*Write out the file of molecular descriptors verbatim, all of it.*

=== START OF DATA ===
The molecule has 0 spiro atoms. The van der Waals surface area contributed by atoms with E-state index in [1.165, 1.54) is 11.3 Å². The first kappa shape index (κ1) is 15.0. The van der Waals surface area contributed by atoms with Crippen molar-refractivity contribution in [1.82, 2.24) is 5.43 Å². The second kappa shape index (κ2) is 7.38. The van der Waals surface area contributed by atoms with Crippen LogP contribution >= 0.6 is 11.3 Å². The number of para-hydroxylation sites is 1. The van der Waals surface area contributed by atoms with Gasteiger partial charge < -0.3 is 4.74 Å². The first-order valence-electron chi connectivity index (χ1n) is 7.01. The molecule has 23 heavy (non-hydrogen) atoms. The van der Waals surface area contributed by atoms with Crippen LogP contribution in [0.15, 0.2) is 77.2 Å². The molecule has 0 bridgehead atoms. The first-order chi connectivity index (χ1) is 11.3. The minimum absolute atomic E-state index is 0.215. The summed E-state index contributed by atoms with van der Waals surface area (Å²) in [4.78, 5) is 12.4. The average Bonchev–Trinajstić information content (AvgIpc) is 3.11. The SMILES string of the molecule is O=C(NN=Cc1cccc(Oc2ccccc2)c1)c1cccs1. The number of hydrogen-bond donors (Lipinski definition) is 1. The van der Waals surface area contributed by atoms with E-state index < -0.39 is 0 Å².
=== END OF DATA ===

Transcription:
The molecule has 0 spiro atoms. The van der Waals surface area contributed by atoms with E-state index in [1.165, 1.54) is 11.3 Å². The first kappa shape index (κ1) is 15.0. The van der Waals surface area contributed by atoms with Crippen molar-refractivity contribution in [1.82, 2.24) is 5.43 Å². The second kappa shape index (κ2) is 7.38. The van der Waals surface area contributed by atoms with Crippen LogP contribution >= 0.6 is 11.3 Å². The number of para-hydroxylation sites is 1. The van der Waals surface area contributed by atoms with Gasteiger partial charge < -0.3 is 4.74 Å². The first-order valence-electron chi connectivity index (χ1n) is 7.01. The molecule has 23 heavy (non-hydrogen) atoms. The van der Waals surface area contributed by atoms with Crippen LogP contribution in [0.15, 0.2) is 77.2 Å². The molecule has 0 bridgehead atoms. The first-order chi connectivity index (χ1) is 11.3. The minimum absolute atomic E-state index is 0.215. The summed E-state index contributed by atoms with van der Waals surface area (Å²) in [4.78, 5) is 12.4. The average Bonchev–Trinajstić information content (AvgIpc) is 3.11. The SMILES string of the molecule is O=C(NN=Cc1cccc(Oc2ccccc2)c1)c1cccs1. The number of hydrogen-bond donors (Lipinski definition) is 1. The van der Waals surface area contributed by atoms with E-state index < -0.39 is 0 Å².